November 25, 2015


I don't agree that Daesh has demonstrated the "intention and capacity" to attack every state that is using force against it "regularly, and whenever possible, into the future." Intention? Perhaps. But certainly not capacity -- and certainly not enough capacity that every state using force against Daesh is entitled to perpetually assume that it is about to be imminently attacked by it. (A very convenient assumption for those states.) But that wasn't the point of my comment. I was simply noting that the Security Council's language in Resolution 2249 ("the capacity and intention to carry out further attacks") is not most naturally read to mean that Daesh is intending to launch attacks as soon as possible and has the capacity to do so.

Kevin Jon Heller says

November 25, 2015

The italics should end after "against Daesh"...

olivier corten says

November 26, 2015

Dear Marc,
I share some of your reflexions about the interpretation of this resolution, but I'm afraid I didn't get your point as far as self-defence is concerned. The Security Council did not mention self-defence, as it did in previous resolutions, including for example SC Res 1368 (2001). In my opinion, we can therefore not conclude that the self-defence argument would have been supported in any manner by the adoption of Res 2249 (2015)… A more convincing interpretation is that the self-defence argument has not been universally accepted in this particular case. That could explain why the Council chose not to mention it.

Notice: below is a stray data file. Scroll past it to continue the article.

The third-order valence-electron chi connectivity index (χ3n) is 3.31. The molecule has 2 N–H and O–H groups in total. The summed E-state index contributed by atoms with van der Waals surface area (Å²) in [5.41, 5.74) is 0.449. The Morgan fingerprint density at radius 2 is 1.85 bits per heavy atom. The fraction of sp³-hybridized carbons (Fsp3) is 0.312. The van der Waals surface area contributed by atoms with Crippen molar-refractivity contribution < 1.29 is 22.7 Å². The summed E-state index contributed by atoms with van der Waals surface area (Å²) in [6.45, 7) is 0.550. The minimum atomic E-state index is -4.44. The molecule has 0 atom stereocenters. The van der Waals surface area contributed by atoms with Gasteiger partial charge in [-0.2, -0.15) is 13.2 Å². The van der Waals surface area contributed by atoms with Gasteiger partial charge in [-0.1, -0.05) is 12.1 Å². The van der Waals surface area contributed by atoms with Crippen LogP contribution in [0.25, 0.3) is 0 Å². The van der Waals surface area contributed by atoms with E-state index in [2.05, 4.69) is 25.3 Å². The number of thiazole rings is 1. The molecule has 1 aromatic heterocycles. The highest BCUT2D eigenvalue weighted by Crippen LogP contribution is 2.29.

Jordan says

November 27, 2015

see the UK claims posted in part over at Opinio Juris ( The UK relies partly on the S.C. Res. The U.K. aptly relies on collective self-defense with Iraq. But the UK also uses the long discredited "Bush doctrine" of an "evolving threat," which, of course, is not yet even a threat, much less a real threat of an imminent armed attack [which is decidedly not the same as an "imminent threat," which, of course, is not yet an actual threat].
But why did the UK mouth this patently indefensible "evolving threat" nonsense?? What dangerous game is the UK playing???

Nicolas Boeglin says

November 30, 2015

Dear Professor Weller: Many thanks for this new post on this quite confused resolution adopted only a week after Paris attacks of Nov. 13. If you have the link with access to the original draft presented by France, let us know and share it with all of us. In an official UN press release, Russian delegate explained last Nov. 20 that explicit references to UN CHarter in 2249 Resolution result from Russia´s suggestions: ”M. Churkin s’est cependant félicité de ce que des amendements apportés à la demande de sa délégation, notamment les références à la Charte des Nations Unies, figurent désormais dans le texte”. Source:
I´am also wondering, and I share the question with you, it it is not the very first time in history of French diplomacy that its delegates try to avoid an explicit reference to UN Charter in the operative paragraphs of a draft resolution to be presented to UNSC. Yours sincerely. Nicolas Boeglin

Martin says

December 3, 2015

The 'mixed message' of the Resolution can be seen in the remarks of UK MPs yesterday. 104 MPs spoke in the debate to authorise action in Syria, around 30 of whom explicitly mentioned a legal basis.

Half relied on the Resolution alone, or in conjunction with self-defence. 4 relied upon individual self-defence separate from the Resolution. Another 6 upon collective self-defence varyingly termed as 'Iraq or France have asked us'. Another handful of MPs relied upon Syria as a failed state, humanitarian intervention and, this really happened, Article 5 NATO Treaty.

This is reflected in the motion that referenced in turn the Resolution, and the "legal basis to defend the UK and our allies in accordance with the UN Charter."